Digital forms of communication are increasingly becoming the norm in social and economic areas. Mobile devices, in particular, are increasingly changing the landscape. When it comes to retail sales, this development is particularly seen in the increasing shift of purchases to the internet, whereas industrial applications primarily comprise the progressive digitalization of production processes.
“Digital business” now theoretically enables everyone to work from anywhere in the world provided they have a good Internet connection and power supply. There are hardly any limitations due to collaboration tools and Enterprise 2.0 applications for online based teamwork, virtual PBX, video meetings, messenger systems and secure connections to corporate networks via VPN. The workplace is being transformed into a virtual workspace. Even in the business sector the generation change keeps on going. Soon the majority of employees will consist of a generation that is characterized by its natural use of digital communication media.
BITKOM (Bundesverband Informationswirtschaft, Telekommunikation und neue Medien e.V.) formulates concrete courses of action in its study “Arbeit 3.0” (Work 3.0). According to this study, almost every second person (45%) sometimes works from home in addition to checking their email and calendar on the way to work and one-third of all workers even do this on a regular basis. Of course this is a two-sided coin. On one side, employees are gaining personal freedom and are more motivated. On the other side, flexible working models make it harder to climb the career ladder and inhibit communication with colleagues. Most importantly, they force a blending of work and private lives.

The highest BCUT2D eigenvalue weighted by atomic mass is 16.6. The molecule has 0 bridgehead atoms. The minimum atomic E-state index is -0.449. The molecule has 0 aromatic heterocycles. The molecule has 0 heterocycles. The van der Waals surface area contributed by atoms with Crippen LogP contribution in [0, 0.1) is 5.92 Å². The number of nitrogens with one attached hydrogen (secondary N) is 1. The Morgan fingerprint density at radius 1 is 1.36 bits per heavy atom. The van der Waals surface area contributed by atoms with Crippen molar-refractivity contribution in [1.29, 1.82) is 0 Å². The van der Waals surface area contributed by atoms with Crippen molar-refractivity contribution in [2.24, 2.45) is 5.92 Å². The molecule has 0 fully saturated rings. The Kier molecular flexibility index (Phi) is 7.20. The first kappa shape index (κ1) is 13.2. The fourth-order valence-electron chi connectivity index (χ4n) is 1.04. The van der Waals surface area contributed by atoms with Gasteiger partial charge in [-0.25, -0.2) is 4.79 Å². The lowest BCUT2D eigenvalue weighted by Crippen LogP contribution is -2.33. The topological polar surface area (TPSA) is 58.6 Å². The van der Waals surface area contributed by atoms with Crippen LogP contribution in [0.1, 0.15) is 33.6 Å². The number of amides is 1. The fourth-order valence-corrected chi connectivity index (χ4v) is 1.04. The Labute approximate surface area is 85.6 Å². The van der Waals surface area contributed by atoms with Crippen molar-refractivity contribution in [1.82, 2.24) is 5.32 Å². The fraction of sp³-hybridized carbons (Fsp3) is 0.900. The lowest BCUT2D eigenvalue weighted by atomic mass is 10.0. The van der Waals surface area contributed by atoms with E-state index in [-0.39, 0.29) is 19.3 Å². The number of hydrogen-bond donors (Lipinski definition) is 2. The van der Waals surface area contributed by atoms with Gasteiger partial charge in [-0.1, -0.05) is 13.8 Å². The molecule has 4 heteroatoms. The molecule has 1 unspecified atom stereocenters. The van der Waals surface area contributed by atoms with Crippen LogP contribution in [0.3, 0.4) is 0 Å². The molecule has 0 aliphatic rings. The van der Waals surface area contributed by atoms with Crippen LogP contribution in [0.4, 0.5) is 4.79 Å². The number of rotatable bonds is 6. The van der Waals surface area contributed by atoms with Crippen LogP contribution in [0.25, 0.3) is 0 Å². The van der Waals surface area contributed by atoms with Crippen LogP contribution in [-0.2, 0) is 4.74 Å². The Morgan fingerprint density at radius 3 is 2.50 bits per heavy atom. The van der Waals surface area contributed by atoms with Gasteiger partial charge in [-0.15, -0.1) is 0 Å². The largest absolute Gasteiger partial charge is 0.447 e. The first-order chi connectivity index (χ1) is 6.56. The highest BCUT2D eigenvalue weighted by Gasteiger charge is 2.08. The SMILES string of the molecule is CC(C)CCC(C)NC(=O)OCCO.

This mixing is almost unavoidable, especially when it comes to international business. When communication is necessary even at unusual times, it doesn’t help much to switch off the server in the evening or formulate rules pertaining to the “right to be unavailable”, which in effect limit the newly gained flexibility. Employees are expected to be highly personally responsible and self-organized in the same way as when taking on a social role as a team member. Those who, in the face of digitization, still want to be perceived as a colleague along with all the results of their work, have to actively ensure that this is the case.
On the other hand, employers have to provide the appropriate IT tools for social exchange and clearly define the expectations they have of their employees with regard to permanent availability and activity. Performance should be measured objectively based on achievement of goals and not on presence or availability. Otherwise, they run this risk of overwhelming and possibly even losing their most important resource – namely motivated employees.